‘Paranoid’ AFL club’s bizarre ban
MELBOURNE Football Club and Caroline Wilson are at war after the Demons uninvited the leading journalist from a function she was due to attend on Thursday.
Wilson, who works for 3AW and Fairfax Media, told Sportsday radio on Tuesday night she was sensationally informed she was not welcome at the club's annual media breakfast, which is held in Grand Final week every year in the MCC committee room.
According to Wilson, she received a call from Melbourne's media department this week to notify her of the news. The award-winning journalist was told president Glen Bartlett did not want her there following an article she wrote in The Age on Saturday.
Speaking on Tuesday night radio, Wilson said Bartlett was "paranoid".
"I've done it for 20 years. In fact this would have been my 20th year," Wilson said on Sportsday.
"I got a call (on Monday) from Ryan Larkin, Melbourne's media boss, telling me that I'd been banned by the chairman even though I had spoken to Glen Bartlett last week or the week before and said: 'I know you weren't happy with some of my reporting on the Gary Pert appointment.'
"He said 'I'm bigger than that, no big deal.'
"I wrote a piece about the rebuilding of the Melbourne Football Club on Saturday, which I felt was a very balanced and largely positive article about the performance of people like Glen Bartlett and Peter Jackson. There definitely is tension between the two but don't think that was the problem.
"I think it was the fact I mentioned the Pert appointment again and used the word 'dilligence' very low down in the story.
"I think Glen's being paranoid - I can't understand it. In all these years, I don't think I've been banned from any club function.
"Even Essendon kept asking me to their women's lunch during the drugs scandal … It's not the end of my world. Anyway, I won't be there.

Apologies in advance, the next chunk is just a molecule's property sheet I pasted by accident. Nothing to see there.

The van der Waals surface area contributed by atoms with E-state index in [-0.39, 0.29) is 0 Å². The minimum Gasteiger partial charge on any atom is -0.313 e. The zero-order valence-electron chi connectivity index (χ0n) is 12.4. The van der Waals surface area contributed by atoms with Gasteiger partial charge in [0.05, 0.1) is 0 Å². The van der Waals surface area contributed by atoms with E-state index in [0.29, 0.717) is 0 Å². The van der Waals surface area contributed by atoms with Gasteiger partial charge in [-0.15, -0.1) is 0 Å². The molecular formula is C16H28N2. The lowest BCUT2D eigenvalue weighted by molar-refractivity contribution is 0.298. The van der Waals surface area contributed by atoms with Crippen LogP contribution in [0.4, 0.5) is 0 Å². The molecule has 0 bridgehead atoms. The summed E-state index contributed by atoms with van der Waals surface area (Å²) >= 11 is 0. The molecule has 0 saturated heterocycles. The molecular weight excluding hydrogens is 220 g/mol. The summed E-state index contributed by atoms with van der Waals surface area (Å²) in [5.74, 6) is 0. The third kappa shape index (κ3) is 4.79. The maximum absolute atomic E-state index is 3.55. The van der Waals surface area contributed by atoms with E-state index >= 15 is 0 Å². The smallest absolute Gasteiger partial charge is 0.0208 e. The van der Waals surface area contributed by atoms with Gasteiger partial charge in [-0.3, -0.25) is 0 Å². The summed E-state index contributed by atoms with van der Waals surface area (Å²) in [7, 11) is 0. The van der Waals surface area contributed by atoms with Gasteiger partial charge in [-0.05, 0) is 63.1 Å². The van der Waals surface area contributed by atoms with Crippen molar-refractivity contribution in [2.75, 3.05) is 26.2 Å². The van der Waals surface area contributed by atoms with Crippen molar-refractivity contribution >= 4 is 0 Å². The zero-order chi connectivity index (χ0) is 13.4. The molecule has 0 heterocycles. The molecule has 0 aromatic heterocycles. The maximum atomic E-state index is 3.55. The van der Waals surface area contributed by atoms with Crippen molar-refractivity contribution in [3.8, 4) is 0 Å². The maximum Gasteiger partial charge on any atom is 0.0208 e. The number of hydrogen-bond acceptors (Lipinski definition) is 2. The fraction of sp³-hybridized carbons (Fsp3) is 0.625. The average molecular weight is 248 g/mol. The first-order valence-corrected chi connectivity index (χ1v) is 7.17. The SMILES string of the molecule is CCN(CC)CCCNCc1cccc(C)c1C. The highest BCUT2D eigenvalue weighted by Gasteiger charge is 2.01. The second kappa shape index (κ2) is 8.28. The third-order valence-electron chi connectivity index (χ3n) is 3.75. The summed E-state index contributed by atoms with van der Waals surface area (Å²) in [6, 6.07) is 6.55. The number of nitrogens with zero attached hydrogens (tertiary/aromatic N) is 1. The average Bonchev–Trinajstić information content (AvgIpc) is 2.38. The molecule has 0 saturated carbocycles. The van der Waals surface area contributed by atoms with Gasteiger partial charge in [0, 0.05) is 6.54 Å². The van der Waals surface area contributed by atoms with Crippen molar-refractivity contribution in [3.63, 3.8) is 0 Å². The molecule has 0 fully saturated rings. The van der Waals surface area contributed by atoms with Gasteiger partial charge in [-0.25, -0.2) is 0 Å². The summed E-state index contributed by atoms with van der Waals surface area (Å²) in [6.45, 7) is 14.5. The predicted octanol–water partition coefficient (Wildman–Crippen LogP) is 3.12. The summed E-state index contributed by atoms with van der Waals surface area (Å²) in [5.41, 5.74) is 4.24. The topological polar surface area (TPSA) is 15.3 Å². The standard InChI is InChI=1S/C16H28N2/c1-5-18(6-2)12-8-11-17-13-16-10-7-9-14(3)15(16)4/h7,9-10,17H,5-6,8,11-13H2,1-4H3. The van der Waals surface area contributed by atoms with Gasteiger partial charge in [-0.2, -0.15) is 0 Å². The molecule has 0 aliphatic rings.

"It's certainly been put to me by others at the club that they don't share the views of Glen Bartlett."
In her article, Wilson said there had been "occasional tension" between Bartlett and outgoing chief executive Peter Jackson and declared the CEO was "shut out of the process" to find his replacement, which was ultimately Gary Pert.
"That surprise appointment and the perceived lack of wide consultation which led to Pert's recruitment was noted and Bartlett was not happy with some of the responses, including an article by this columnist," she wrote.
"But ultimately both chairman and chief executive have delivered and worked successfully together despite the occasional frustration. Ego clashes, credit-claiming and football clubs come hand-in-hand after all.
"The sensitive handling of both men, not to mention the balancing act with Jackson handing over the reins to Pert almost as soon as the Demons' season has finished, is a credit to the other senior people at Melbourne who have been empowered by Jackson's stewardship."